Chapter Four

The New Sound of Cola

Jazz Sells, Mark Laver, Grinnell

In this chapter, I turn to Pepsi Jazz, exploring how the relationship between the  brand, the campaign, jazz music, and jazz discourses come together to create  meaning—for the product, for consumers, and for jazz music. I focus on key tropes  of meaning at play in the 60-second spot: diversity, agency, and sexuality. First,  I propose that the spectacularization of ethnic and cultural diversity in the Pepsi  Jazz spot reflects PepsiCo’s overarching corporate emphasis on diversity in their  marketing and advertising, while at the same time playing with discourses of jazz  as a collaborative, syncretic, and democratic music. I draw on Albert Murray’s  influential collection of essays, “The Omni-Americans: Some Alternatives to the  Folklore of White Supremacy”, proposing that Pepsi positions “Jazz” as an Omni-American soft drink. Second, I address the significance of individual agency in the  advertisement. I use Michel de Certeau’s essay, “Walking In The City”, to examine  how the advertisement’s narrative and soundtrack work together to construct  the heroine’s individual agency in the ad, and to explore how her agency becomes  crucial to the demographic targeting of the “Pepsi Jazz” campaign. Finally, I  problematize the use of “indulgence” as a marketing theme, and argue that the  undoubtedly well-intentioned intersection of indulgence, agency, and diversity in  the Jazz ad is predicated upon some uncomfortable jazz discourses of race, sex, and  social deviance.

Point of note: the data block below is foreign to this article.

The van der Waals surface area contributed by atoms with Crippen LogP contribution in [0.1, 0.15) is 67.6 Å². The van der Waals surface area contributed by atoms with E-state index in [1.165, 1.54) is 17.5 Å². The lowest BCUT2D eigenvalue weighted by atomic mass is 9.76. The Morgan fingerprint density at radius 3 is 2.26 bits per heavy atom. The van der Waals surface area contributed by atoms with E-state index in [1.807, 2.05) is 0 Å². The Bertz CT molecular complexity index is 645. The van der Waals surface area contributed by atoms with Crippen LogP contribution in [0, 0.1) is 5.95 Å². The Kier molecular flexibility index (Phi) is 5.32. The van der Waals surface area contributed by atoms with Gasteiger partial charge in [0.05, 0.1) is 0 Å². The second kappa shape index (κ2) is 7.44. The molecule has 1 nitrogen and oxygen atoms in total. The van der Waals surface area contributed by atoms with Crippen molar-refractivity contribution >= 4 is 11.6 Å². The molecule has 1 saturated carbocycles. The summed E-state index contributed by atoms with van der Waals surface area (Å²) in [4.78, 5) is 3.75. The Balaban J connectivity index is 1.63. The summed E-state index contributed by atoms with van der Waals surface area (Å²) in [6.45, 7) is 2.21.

Pepsi Jazz television ad, 2006

“Pepsi Cola Hits the Spot” jingle, ca. 1940

“Be Sociable, Have a Pepsi” jingle, ca. 1953

“Now It’s Pepsi, For Those Who Think Young,” ca. 1963

Pepsi “Yo Sumo” campaign, 2010

Zatarain’s ad, 2014

Pepsi Jazz print ad from People Magazine, Oct. 16, 2006